Car Payments Vs. Savings
Most people I know love their cars, but hate the car payments. If people drove their cars until for three more years after paying it off (assuming that bought it new) and took their monthly payments and put it in a high interest savings account, how much money would they have towards a new car? What if they saved for 5 years? Edmunds says the average car loan for a new car is $447 so I used that for the savings calculation.
- 3 years at 4% gives you $17,067.16
- 5 years at 4% gives you $29,635.64
You can buy your next car with cash, just by driving your car longer!
Consumer Reports Shares Their Ratings
Cars don’t last forever, so how would you know which cars are more suited to being driven longer? Consumer reports did a study and they have 10 cars that could make it to 200,000 miles and 10 cars that probably wouldn’t make it. Here are 5 from each of the category, read the rest at the site.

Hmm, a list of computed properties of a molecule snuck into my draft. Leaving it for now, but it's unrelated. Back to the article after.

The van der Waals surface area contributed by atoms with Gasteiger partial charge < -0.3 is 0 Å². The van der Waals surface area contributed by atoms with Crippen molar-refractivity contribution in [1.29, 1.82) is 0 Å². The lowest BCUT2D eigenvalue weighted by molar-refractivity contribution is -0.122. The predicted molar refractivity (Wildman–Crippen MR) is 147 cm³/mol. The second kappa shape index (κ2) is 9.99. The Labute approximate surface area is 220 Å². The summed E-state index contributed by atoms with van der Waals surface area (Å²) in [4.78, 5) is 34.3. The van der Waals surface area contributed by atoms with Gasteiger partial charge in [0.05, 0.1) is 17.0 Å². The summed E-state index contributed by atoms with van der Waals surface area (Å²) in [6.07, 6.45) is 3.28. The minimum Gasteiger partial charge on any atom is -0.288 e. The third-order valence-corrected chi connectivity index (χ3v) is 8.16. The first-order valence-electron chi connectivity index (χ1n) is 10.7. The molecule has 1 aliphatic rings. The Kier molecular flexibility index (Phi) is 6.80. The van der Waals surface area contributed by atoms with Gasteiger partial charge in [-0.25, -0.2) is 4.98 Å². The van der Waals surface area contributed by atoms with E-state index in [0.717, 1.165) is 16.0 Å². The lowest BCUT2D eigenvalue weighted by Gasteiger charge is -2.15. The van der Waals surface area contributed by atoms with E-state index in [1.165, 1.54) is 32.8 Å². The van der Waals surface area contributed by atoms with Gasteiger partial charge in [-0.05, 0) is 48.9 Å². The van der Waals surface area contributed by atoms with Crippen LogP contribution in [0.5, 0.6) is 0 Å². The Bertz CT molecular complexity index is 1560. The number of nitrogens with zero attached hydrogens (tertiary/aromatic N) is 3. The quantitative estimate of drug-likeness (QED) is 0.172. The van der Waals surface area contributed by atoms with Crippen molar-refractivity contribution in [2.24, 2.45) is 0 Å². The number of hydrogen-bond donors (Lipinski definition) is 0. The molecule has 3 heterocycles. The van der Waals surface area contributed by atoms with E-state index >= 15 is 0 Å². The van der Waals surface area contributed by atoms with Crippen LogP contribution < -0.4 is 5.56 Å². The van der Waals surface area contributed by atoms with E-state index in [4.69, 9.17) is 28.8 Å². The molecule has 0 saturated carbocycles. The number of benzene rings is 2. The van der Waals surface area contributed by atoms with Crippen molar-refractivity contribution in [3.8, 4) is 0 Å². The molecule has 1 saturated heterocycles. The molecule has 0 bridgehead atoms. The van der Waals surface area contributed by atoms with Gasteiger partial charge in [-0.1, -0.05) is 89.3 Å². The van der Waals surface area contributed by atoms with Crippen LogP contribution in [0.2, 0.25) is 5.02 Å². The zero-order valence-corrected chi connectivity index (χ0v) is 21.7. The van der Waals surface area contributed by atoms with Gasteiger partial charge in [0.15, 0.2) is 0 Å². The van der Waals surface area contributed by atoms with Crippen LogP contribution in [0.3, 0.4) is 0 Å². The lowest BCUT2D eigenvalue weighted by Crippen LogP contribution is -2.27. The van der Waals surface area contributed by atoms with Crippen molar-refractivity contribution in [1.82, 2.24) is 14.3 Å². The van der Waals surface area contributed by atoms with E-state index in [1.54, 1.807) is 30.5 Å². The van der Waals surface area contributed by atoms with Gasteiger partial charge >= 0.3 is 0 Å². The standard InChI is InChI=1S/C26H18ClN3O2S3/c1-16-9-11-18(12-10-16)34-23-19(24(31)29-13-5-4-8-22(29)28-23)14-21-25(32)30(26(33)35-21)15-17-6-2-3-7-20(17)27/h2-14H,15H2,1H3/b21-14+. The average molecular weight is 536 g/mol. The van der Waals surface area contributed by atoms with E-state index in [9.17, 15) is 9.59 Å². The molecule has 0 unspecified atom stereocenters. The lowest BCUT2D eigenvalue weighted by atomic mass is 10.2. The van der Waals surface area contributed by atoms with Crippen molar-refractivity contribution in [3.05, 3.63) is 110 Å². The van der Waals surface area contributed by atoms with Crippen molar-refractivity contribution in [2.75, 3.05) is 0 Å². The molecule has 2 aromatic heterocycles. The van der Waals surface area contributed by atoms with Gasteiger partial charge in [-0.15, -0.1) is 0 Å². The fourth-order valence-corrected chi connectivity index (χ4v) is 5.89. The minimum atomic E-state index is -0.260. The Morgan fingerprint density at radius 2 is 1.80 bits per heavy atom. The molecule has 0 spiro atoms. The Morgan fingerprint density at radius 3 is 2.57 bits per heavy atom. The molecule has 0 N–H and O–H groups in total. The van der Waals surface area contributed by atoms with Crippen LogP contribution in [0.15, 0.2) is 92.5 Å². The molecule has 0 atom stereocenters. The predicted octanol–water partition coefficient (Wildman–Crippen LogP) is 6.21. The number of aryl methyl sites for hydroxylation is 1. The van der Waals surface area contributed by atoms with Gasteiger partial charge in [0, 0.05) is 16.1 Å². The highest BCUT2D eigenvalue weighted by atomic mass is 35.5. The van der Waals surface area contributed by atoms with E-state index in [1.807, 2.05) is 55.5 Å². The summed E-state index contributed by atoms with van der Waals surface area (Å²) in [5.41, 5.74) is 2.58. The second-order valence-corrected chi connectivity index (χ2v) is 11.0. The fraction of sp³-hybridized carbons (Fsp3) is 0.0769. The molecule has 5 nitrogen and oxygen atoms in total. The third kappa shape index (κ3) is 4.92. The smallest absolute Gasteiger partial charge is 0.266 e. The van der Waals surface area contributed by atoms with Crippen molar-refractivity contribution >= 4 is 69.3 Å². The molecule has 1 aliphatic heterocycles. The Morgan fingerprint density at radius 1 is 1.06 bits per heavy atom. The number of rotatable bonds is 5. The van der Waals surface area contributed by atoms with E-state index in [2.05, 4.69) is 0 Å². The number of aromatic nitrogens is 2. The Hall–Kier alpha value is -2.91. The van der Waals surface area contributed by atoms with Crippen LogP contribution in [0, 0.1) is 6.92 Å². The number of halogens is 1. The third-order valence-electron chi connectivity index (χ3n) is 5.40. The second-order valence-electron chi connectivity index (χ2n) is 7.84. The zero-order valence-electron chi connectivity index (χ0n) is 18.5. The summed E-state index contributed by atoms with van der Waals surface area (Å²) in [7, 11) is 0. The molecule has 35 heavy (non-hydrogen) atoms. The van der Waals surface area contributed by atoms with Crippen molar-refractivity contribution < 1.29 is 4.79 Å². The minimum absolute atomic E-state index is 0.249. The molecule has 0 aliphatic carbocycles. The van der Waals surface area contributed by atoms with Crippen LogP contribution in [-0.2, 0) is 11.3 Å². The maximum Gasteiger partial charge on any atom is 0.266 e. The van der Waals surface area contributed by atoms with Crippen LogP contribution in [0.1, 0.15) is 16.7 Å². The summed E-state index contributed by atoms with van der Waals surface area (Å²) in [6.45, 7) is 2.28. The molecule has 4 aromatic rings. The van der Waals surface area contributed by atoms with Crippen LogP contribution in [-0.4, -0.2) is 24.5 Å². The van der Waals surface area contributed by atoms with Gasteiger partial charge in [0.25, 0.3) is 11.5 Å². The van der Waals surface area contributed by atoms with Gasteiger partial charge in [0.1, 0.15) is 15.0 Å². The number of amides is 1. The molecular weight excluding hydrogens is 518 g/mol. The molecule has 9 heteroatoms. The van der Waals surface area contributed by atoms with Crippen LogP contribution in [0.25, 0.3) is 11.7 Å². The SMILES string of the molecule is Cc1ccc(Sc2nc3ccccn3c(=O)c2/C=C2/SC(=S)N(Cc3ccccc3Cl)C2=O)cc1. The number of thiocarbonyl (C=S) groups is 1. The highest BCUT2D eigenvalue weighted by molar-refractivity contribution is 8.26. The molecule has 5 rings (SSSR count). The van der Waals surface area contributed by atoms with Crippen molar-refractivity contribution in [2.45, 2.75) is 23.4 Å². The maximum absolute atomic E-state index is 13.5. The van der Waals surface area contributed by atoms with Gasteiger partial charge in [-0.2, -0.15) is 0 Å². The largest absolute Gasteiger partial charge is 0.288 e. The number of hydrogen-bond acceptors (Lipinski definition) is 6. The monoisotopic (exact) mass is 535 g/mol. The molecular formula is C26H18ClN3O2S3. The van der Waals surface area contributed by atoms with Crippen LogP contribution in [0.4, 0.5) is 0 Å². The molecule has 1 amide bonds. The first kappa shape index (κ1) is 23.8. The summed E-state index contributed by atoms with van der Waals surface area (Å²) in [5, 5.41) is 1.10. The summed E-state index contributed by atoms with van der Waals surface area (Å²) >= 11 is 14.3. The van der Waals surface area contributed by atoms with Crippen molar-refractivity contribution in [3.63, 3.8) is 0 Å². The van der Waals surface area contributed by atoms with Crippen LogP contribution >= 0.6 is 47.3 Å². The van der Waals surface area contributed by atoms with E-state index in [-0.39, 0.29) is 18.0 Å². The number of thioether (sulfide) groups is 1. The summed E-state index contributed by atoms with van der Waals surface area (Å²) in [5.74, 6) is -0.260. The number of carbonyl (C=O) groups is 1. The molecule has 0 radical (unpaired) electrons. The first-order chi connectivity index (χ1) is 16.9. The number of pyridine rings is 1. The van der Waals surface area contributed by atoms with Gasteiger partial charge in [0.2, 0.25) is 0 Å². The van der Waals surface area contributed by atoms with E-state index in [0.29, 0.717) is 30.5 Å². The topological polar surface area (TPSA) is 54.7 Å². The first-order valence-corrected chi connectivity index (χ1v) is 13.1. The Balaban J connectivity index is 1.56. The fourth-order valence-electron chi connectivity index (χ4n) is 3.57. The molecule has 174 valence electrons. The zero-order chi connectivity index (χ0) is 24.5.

- Consumer Reports’ “Good bets” for making 200,000 miles: Honda Civic, Honda CR-V, Honda Element, Lexus ES, , Toyota Highlander
- Consumer Reports’ “Bad bets” for making 200,000 miles: BMW 7-series, Infiniti QX56, Jaguar X-type, V8-powered Mercedes-Benz M-class, Mercedes-Benz SL
My first two cars were bought with cash and while they were older cars (’85 & ’90), they did the job from getting from point A to B. I got a VW Passat, which had car payment that just reached my budget limit. It was unfortunately wrecked 4 months later.
Instead of learning my lesson and getting a used car with the cash back I got from the insurance company I signed up for car payments on my VW Jetta. Now once, I’m done paying this car off, my goal is to set aside that car payment money into savings for the next car. If the VW Jetta lasts 3 years, that would be great, if 5 years, even better.
What about you? Do you have car payments? What are you planning to get for your next car?
Photo Credit: Pascal \o/